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Rana Plaza tragedy: Justice remains elusive even after 11 years

Today marks the eleven-year anniversary of the Rana Plaza building collapse, a catastrophic event in Bangladesh’s garment industry history that claimed the lives of approximately 1,134 workers and left 2,500 others injured in 2013.

Regarded as one of the largest industrial disasters in the global clothing sector, the quest for justice remains elusive even after over a decade.

Every year, as the day returns, families of the deceased workers and injured survivors, along with labour leaders and activists, gather at the site in Savar to honour the victims and renew their call for justice.

This year was no exception.

This morning, floral tributes were laid at the makeshift memorial while labour organisations held vigils and meetings to emphasise their longstanding appeals.

Their demands encompass various measures, including identifying all responsible parties, ensuring maximum punishment for those culpable, including building owner Sohail Rana, revising compensation laws and providing financial support to affected families, providing lifetime income compensation, comprehensive long-term treatment and rehabilitation for the injured workers, building a permanent monument at the site, establishing an emergency fund to support all workers and designating 24 April as a national day of mourning and safety day, with the closure of all factories.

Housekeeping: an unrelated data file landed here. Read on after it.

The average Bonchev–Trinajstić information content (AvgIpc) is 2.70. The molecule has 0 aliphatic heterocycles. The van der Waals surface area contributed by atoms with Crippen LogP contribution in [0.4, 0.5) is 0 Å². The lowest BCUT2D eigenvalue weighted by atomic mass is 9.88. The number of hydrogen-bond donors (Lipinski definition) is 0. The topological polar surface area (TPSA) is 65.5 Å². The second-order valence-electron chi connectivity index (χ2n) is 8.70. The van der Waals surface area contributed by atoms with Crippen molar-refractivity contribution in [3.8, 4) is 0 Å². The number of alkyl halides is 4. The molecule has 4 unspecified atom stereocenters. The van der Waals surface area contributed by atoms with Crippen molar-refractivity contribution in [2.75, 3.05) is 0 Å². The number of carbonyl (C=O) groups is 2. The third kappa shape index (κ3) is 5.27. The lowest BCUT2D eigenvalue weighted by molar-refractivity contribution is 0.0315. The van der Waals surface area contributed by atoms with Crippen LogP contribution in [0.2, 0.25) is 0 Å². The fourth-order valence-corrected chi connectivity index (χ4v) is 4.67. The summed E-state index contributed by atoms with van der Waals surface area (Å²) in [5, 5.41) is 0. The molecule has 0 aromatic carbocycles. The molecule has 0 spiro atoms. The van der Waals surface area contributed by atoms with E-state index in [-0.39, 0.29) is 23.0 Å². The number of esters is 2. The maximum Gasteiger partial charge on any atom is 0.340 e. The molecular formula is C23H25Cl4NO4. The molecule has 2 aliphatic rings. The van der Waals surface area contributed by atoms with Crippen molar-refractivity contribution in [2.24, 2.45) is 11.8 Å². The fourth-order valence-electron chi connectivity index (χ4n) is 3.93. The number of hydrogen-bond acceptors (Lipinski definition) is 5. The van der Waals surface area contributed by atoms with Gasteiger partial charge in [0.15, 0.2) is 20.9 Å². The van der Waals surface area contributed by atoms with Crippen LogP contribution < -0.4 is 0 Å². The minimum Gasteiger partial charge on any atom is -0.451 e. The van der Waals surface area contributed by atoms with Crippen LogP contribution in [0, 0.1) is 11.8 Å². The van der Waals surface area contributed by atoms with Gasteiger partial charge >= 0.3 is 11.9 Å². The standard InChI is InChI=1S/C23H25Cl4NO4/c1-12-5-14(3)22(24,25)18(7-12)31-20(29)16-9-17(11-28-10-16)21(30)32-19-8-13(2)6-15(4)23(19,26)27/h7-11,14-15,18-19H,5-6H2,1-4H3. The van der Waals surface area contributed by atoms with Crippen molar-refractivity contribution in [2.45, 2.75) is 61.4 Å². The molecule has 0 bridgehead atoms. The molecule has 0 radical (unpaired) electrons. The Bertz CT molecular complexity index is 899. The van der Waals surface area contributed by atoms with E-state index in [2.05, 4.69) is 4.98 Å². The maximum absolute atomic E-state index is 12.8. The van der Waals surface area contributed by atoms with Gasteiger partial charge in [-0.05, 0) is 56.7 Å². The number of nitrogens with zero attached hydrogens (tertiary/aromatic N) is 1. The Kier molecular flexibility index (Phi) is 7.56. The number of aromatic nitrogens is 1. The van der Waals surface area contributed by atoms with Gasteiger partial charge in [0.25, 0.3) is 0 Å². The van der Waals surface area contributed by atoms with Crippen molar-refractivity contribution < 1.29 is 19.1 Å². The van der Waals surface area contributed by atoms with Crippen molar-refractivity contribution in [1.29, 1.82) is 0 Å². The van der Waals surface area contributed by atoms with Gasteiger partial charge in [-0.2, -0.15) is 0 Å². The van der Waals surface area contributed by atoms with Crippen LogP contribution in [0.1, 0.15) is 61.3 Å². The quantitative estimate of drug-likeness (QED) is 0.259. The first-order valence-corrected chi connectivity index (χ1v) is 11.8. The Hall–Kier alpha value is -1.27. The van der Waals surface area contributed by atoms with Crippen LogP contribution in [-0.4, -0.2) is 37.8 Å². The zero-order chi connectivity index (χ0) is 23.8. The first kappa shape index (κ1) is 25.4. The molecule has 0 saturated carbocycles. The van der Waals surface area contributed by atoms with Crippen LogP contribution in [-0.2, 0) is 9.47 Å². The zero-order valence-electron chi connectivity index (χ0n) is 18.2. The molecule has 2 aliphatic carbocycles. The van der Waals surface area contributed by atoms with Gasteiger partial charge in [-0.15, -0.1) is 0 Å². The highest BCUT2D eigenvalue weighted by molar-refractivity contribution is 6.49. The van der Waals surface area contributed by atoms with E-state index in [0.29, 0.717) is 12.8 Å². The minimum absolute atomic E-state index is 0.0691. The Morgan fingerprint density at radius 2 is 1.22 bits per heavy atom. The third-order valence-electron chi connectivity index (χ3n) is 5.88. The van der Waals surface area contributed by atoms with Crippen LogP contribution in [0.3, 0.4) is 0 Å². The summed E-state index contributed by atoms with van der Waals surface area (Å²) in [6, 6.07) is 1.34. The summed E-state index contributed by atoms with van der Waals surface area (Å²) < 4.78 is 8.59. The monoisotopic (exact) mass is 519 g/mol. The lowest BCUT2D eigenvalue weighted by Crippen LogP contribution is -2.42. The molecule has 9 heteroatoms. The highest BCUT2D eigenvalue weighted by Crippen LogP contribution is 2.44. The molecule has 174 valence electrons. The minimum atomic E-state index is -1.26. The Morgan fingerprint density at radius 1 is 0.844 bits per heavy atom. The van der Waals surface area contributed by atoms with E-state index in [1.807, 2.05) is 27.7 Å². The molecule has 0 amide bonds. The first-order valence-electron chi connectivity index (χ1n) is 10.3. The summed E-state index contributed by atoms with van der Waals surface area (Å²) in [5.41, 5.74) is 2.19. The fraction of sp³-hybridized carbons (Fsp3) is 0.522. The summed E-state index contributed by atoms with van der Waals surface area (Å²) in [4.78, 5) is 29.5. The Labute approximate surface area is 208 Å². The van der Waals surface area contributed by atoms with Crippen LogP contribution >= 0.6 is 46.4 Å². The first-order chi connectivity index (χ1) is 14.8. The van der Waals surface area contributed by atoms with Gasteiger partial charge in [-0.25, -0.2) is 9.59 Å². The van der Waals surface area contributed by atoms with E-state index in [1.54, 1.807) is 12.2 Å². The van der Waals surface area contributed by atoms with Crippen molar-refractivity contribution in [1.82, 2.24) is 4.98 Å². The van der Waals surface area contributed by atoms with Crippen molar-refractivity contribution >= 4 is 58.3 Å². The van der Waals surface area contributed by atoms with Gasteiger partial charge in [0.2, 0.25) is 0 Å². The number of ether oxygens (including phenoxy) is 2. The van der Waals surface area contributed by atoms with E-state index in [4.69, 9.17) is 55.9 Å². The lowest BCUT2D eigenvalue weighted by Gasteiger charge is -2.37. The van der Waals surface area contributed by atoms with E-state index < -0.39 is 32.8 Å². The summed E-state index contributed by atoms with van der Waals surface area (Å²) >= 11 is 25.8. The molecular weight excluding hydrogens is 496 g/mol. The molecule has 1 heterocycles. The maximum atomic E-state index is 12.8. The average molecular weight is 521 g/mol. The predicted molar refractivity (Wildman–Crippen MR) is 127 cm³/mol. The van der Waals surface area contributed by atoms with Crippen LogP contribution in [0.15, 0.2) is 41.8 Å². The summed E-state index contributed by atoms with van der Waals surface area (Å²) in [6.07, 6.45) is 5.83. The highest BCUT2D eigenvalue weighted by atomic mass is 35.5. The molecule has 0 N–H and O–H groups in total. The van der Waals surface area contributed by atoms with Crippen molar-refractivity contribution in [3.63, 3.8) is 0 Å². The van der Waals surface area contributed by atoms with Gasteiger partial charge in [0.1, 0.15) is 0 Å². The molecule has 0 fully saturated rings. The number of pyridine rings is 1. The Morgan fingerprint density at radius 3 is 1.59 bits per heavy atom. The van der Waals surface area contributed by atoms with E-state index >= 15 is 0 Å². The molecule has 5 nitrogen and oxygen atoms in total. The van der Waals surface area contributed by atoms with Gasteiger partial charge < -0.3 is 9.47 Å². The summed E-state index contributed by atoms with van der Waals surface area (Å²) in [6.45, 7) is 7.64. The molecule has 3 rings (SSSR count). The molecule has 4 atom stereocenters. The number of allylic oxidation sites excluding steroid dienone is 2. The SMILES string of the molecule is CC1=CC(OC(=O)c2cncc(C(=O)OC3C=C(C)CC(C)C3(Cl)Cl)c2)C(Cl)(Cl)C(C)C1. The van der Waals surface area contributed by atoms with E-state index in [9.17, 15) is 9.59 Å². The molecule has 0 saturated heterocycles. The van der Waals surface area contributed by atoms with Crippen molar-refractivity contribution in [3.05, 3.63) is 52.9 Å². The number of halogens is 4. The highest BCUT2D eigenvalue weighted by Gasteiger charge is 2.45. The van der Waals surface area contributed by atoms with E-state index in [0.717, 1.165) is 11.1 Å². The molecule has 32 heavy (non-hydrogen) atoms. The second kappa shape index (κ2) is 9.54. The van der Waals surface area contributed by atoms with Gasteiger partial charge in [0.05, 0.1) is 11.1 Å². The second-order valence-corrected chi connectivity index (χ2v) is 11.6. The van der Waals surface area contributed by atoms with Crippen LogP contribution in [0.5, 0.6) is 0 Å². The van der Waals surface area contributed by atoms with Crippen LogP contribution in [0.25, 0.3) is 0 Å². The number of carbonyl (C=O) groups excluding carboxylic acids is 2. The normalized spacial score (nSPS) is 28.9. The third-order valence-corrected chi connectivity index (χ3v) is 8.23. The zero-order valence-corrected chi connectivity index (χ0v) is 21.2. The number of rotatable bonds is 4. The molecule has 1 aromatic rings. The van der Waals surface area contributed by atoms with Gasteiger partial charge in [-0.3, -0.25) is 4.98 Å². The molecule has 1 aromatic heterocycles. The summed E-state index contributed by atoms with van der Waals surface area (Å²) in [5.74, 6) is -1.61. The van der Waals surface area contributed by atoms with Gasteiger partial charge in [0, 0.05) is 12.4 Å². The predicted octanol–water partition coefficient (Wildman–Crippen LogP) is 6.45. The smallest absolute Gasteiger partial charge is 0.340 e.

Rafiqul Islam Sujan, president of the Bangladesh Garment and Industrial Workers Federation, lamented the lack of progress, noting the plight of injured workers who have not received adequate compensation or proper rehabilitation.

He said, “After eleven long years, our demands remain unaddressed. Many injured workers have passed away without receiving justice or proper compensation. It is disheartening that a permanent monument has yet to be erected at the site. We continue to stand here with the same demands, hoping for meaningful action,

Bulbuli Akhter, a worker injured in the Rana Plaza tragedy, lamented her ongoing plight, stating, “I am enduring an inhumane existence after being crippled by the collapse. Despite a mere token donation, I have yet to receive proper compensation or justice. None of our demands have been addressed.”

Similarly, Hawa Begum, who was on the 8th floor during the incident along with her daughter and sister-in-law, shared her struggles, saying, “Though I survived, my life has been far from normal. My daughter and I continue to suffer from serious injuries, making everyday life unbearable. We are still awaiting rightful compensation.”
Joining them were numerous other injured workers gathering at Rana Plaza, each echoing similar grievances.

Every year, on this day, Abdul Mannan pays a visit to the site in Saval from Barishal to mourn his son Rafiqul, who perished while working on the 5th floor.

He said, “Rafiqul, my fourth child among seven, was laid to rest after being recovered 14 days post-collapse. Yet, justice still eludes us.”

Families of the victims and rights groups alike perceive the tragedy as premeditated murder and demand severe punishment for the perpetrators.

Sarwar Hossain, General Secretary of the Garment Workers Union, asserted, “The Rana Plaza collapse was no accident but a calculated act of murder. It’s disheartening that justice remains elusive. We urge for maximum punishment for the guilty, echoing the collective demand of all.”